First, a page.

An extreme form of Socialism is Communism. Communism is perhaps the purest form of Socialism in the sense that the government is the economy. In Communism the workers both own the means of production and elect the representatives that form the government. Again, there is only one party, the worker’s party. The two major Communist nations were and are Russia and China, both born of 20th century people’s revolutions.

Russian Communism also featured only one party, the Communist Party. The nation was divided into integrated social, economic, and political units called communes. Thus the name ‘Communism’. The workers elected a committee, called a Soviet, that ran the commune out of those workers who were party members. Central government representatives were elected out of the Soviets. Again, party leaders had more power than the elected representatives. The Russian ‘empire’ or sphere of influence was the called the Union of Soviet Socialist Republics. 

The USSR was a Union because it united a number of previously sovereign nations such as Ukraine, Belarus, Lithuania, etc. into one functioning government. It was Soviet because its basic political unit was the Soviet. Theese nations were Socialist Republics because they were sovereign states that were dominated by Russia. Russia allowed them to elect and send party representatives to a central government, called a Politburo, that controlled their government, and individual lives, through controlling the communes

In the Soviet economy each commune was given a specified task and was told by government what production goals they were to reach. There was a strict hierarchy of rulers who handed down these orders from the level above them, much like a military hierarchy. More and more pressure was placed on communes to produce more and more to keep pace with western capitalist economies. The economy began to lag behind the capialist nations. Although the USSR had a large amount of resources the Soviet model was not able to take advantage of them. Also, the Communist hierarchy easily became corrupt as opportunites for bribery and lies were numerous. Eventually, over about 75 years of Communist rule, it became clear that communist economics were failing and in the late 20th Century the USSR broke into it’s separate staes, most of whom returned to democracy and capitalism.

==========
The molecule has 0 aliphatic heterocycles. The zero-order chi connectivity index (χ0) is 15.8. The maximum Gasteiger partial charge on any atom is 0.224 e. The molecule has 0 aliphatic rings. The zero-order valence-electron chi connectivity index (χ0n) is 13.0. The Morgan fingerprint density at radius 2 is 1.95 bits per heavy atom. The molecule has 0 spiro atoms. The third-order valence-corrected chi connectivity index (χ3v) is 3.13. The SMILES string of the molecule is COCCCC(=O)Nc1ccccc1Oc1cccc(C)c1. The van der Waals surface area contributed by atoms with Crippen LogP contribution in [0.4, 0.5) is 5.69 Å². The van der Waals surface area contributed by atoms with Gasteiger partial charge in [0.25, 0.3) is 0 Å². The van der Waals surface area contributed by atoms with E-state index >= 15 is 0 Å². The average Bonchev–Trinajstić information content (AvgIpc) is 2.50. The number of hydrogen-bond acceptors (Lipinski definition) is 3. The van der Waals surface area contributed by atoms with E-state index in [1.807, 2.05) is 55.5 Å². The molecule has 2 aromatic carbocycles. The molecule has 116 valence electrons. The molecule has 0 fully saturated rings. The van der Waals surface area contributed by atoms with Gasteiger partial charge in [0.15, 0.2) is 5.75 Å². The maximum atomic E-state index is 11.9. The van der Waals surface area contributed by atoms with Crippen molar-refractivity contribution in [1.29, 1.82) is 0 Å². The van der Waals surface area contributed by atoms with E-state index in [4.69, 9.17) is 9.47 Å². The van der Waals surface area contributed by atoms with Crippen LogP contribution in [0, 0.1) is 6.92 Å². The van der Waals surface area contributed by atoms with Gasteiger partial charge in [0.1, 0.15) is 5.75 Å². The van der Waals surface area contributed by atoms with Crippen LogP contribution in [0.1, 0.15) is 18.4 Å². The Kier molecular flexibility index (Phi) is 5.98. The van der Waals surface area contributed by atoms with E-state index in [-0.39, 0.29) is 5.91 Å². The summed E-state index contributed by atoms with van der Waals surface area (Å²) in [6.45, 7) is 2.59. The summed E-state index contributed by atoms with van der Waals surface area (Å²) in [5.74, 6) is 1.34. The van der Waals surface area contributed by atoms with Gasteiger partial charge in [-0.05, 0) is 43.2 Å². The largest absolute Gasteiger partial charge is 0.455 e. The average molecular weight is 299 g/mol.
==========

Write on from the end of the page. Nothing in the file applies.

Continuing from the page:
Communist China saw the Soviet Union begin to fail as the Soviet form of economics and worker operated government was unable to compete against the challenge of Capitalism. Economically, they realized that some capitalist principles had to be used to compete with the West. The government remained “communist” because they remained a one party government with representatives selected only from within the Communist party. However, they began to downplay their communisy nature and started to call themselves simply ‘China’. Businesses and corporations were allowed to compete in international markets using certain capitalist principles. Still, because government permission and guidance was required for companies to use capital, their economic system became something of a hybrid. This socialist/capitalist hybrid economy has seen greater success than Soviet style economics ever did.